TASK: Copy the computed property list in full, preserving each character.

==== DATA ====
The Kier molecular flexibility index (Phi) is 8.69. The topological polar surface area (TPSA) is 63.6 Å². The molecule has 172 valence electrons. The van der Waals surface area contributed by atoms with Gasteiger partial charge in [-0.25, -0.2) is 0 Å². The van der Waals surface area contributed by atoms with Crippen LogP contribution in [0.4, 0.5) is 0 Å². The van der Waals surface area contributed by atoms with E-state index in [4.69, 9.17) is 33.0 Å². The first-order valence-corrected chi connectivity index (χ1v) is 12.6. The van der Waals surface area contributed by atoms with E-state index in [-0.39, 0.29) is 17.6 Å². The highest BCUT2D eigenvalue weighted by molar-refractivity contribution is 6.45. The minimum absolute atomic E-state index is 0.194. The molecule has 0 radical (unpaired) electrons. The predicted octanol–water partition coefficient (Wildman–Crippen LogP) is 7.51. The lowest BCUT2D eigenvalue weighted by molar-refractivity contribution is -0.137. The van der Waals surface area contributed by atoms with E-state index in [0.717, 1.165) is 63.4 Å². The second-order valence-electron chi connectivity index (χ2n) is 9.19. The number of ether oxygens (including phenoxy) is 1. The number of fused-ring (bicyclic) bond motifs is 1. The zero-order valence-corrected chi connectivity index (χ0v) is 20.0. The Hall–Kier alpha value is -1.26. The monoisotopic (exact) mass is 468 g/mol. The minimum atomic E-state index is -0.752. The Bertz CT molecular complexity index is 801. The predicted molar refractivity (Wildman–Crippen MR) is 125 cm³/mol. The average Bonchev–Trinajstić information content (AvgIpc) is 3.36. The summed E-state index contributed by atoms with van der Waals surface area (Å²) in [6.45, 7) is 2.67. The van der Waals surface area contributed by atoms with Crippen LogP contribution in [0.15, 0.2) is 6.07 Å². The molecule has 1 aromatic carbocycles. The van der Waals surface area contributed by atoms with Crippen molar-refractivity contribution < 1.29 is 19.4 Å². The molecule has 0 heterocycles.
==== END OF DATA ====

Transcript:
The Kier molecular flexibility index (Phi) is 8.69. The topological polar surface area (TPSA) is 63.6 Å². The molecule has 172 valence electrons. The van der Waals surface area contributed by atoms with Gasteiger partial charge in [-0.25, -0.2) is 0 Å². The van der Waals surface area contributed by atoms with Crippen LogP contribution in [0.4, 0.5) is 0 Å². The van der Waals surface area contributed by atoms with E-state index in [4.69, 9.17) is 33.0 Å². The first-order valence-corrected chi connectivity index (χ1v) is 12.6. The van der Waals surface area contributed by atoms with E-state index in [-0.39, 0.29) is 17.6 Å². The highest BCUT2D eigenvalue weighted by molar-refractivity contribution is 6.45. The minimum absolute atomic E-state index is 0.194. The molecule has 0 radical (unpaired) electrons. The predicted octanol–water partition coefficient (Wildman–Crippen LogP) is 7.51. The lowest BCUT2D eigenvalue weighted by molar-refractivity contribution is -0.137. The van der Waals surface area contributed by atoms with E-state index in [0.717, 1.165) is 63.4 Å². The second-order valence-electron chi connectivity index (χ2n) is 9.19. The number of ether oxygens (including phenoxy) is 1. The number of fused-ring (bicyclic) bond motifs is 1. The zero-order valence-corrected chi connectivity index (χ0v) is 20.0. The Hall–Kier alpha value is -1.26. The monoisotopic (exact) mass is 468 g/mol. The minimum atomic E-state index is -0.752. The Bertz CT molecular complexity index is 801. The predicted molar refractivity (Wildman–Crippen MR) is 125 cm³/mol. The average Bonchev–Trinajstić information content (AvgIpc) is 3.36. The summed E-state index contributed by atoms with van der Waals surface area (Å²) in [6.45, 7) is 2.67. The van der Waals surface area contributed by atoms with Crippen LogP contribution in [0.15, 0.2) is 6.07 Å². The molecule has 1 aromatic carbocycles. The van der Waals surface area contributed by atoms with Crippen molar-refractivity contribution < 1.29 is 19.4 Å². The molecule has 0 heterocycles.